aarya

A scene from "Aarya" starring Sushmita Sen. (photo provided)

The big novelty of “Aarya” is that a crime drama is told from the perspective of a wronged woman.

And this wronged woman, Aarya (Sushmita Sen), who hated crime though her husband Tej (Chandrachur Singh) is involved in for over 17 years, faces a situation where she has no choice but to adopt a life of crime herself. After all, as a doting mother, she has to save her three lovably normal kids, Veer (Viren Vazirani), daughter Arundhati (Virti Vaghani) and cute little Adi (Pratyaksh Panwar) who actually witnesses a key murder.

The plot involves a drug cartel led by Shekhawat (Manish Chaudhari), a dogged cop (Vikas Kumar) who suspects almost everybody and is a gay (this needless add-on makes no sense in the context of the show and seems to pander to the ‘today’ culture), and Aarya’s hot-headed and impulsive brother Sangram (Ankur Bhatia).

Family issues are skillfully blended in. Sangram loves a beautician (Sugandha Garg), Aarya’s sister Soundarya (Priyasha Bhardwaj) has married Bob, a foreigner musician (Alexx O’Nell), and her father (Jayant Kripalani) has remarried a young and nubile Rads a.k.a. Radhika (Flora Saini), seemingly also to satisfy his still high libido) to the disgust of his first wife (Sohaila Kapur).

Arundhati has a crush on Bob, while Veer has a soft corner for the oh-so-bold-and-carefree Pallavi (Gargi Sawant), living alone in their city in a hostel. Tej’s and Sangram’s business associate is Jawahar (Namit Das) who is totally unscrupulous, while Daulat (Sikander Kher) is the family’s go-to security guy. intensely loyal to the family, no matter what.

Stolen heroin worth Rs. 300 crore, murders, kidnappings, secrets, blackmail, torture, conspiracies and more, “Aarya” is full of it all. But unlike the dark storytellers, Madhvani’s selection of the story is praiseworthy. He balances the crisis with the sense of belonging within a family, yet exposes the sham prevalent in prosperous families (which includes flouting norms and marrying again) and sends subtle messages, turning preachy only towards the end as Aarya faces a moral crisis akin to Arjun’s in “Mahabharat.” What is esepcailly interesting is Bob’s deep interest in the Bhagwad Geeta, even to the extent of using its elements in his Fusion concert.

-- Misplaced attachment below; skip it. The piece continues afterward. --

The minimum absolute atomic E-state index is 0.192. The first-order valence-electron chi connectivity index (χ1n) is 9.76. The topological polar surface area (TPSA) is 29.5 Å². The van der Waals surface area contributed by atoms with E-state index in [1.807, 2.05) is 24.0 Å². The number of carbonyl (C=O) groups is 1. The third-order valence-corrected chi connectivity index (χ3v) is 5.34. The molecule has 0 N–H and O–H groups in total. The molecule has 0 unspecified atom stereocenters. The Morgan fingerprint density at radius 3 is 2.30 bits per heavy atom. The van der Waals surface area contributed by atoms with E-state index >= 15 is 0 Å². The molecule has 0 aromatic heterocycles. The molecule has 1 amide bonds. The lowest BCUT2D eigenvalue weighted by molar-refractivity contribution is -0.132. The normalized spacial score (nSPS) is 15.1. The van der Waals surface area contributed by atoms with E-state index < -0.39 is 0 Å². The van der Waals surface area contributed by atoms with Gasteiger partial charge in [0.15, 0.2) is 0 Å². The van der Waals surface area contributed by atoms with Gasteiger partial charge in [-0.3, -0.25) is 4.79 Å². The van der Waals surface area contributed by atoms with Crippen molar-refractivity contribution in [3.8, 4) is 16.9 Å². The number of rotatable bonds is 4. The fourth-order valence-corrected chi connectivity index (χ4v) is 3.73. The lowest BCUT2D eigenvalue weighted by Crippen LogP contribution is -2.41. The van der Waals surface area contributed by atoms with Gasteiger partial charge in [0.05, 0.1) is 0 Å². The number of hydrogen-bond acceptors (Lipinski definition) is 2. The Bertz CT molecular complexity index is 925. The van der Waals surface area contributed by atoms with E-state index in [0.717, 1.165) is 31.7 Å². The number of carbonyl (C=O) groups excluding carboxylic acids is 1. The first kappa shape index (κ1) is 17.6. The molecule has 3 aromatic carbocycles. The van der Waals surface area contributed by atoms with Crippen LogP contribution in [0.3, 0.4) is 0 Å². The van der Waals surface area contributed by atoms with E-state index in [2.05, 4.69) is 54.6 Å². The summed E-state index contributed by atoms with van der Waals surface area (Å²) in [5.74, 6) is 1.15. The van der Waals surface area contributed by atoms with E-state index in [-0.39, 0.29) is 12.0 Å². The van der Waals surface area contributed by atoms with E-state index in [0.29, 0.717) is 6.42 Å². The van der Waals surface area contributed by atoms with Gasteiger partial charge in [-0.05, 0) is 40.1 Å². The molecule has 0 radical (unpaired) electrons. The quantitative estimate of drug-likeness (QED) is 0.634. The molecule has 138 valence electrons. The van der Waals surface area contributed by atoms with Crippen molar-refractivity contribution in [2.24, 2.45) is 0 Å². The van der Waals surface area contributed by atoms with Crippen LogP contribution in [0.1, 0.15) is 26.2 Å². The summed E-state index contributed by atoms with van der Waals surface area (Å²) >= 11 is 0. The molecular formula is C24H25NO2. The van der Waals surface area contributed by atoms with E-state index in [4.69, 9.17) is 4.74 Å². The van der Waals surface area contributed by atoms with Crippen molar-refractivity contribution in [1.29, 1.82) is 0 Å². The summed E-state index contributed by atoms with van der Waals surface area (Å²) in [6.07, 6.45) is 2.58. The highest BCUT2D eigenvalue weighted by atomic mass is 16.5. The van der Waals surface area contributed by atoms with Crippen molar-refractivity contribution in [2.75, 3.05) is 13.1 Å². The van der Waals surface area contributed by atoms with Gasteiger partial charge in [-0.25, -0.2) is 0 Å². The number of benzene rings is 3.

Madhvani, who so brilliantly helmed the hard-hitting “Neerja” (2016) adds to his repertoire with this complex fiction saga that is thus the converse of that simple tale in structure. There is a twist in the end, of course, without which Season 2 will not be possible, but it is strictly within logical limits.

Technically rich (the background music works big too), the series marks a very, very impressive comeback for Sushmita Sen, who has always been a fine and versatile actor. She is pitch-perfect as the affectionate and pleading wife, the proud yet often helpless mother, the distraught woman who still has to shoulder sudden and uncongenial responsibilities and the ruthless businesswoman who learns literally on the job exactly how to deal with predatory cops as well as renegades in the business and other evils. This is as impressive a web comeback as Sridevi’s “English Vinglish” on the big screen.

Each and every actor puts in a fine to better performance, but to me, the standout ones, apart from the three kids of Aarya and Gargi Sawant who plays Pallavi, are of Manish Chaudhari as Shekhawat, Sikander Kher as Daulat, Ankur Bhatia as Sangram and Vishwajeet Pradhan as Shekhawat’s right hand Sampat.

A special pat for the one-liners to the two writers, Sandeep Shrivastava & Anu Singh Choudhary—with this one ace, “Aarya” raises its standard to the level of a commercial big-screen entertainer with mass-friendly “dialoguebaazi,” and since this is a Dutch adaptation, it sets a benchmark on how foreign material can be skillfully Indianized.

At nine episodes of 50 minutes-plus each, “Aarya” is a marathon. However, unlike “Your Honor” and some others, the material does have meat, and maybe of the 450-plus minutes, a crisp 400 would have added muscle to its strengths. Even more creditably, the show does not bore but for moments here and there.

And yes, Madhvani’s future projects are now eagerly awaited. He is clearly among our greatest directorial talents from the ad film world.

Rating: ****

Created by:Ram Madhvani & Sandeep Modi

Produced by: Ram Madhvani, Amita Madhvani & Endemol Shine India

Directed by: Ram Madhvani, Sandeep Modi & Vinod Rawat

Written by: Sandeep Shrivastava & Anu Singh Choudhary and based on the Dutch series “Penoza” by Pieter Bart Korthuis

Music: Vishal Khurana

Starring: Sushmita Sen, Chandrachur Singh, Sikander Kher, Jayant Kripalani, Namit Das, Gargi Sawant, Ankur Bhatia, Alexx O’Nell, Manish Choudhary, Virti Vaghani, Viren Vazirani, Pratyaksh Panwar, Sugandha Garg, Priyasha Bhardwaj,

Sohaila Kapur, Maya Sarao, Vishwajeet Pradhan, Vikas Kumar, Jagish Purohit, Flora Saini & others

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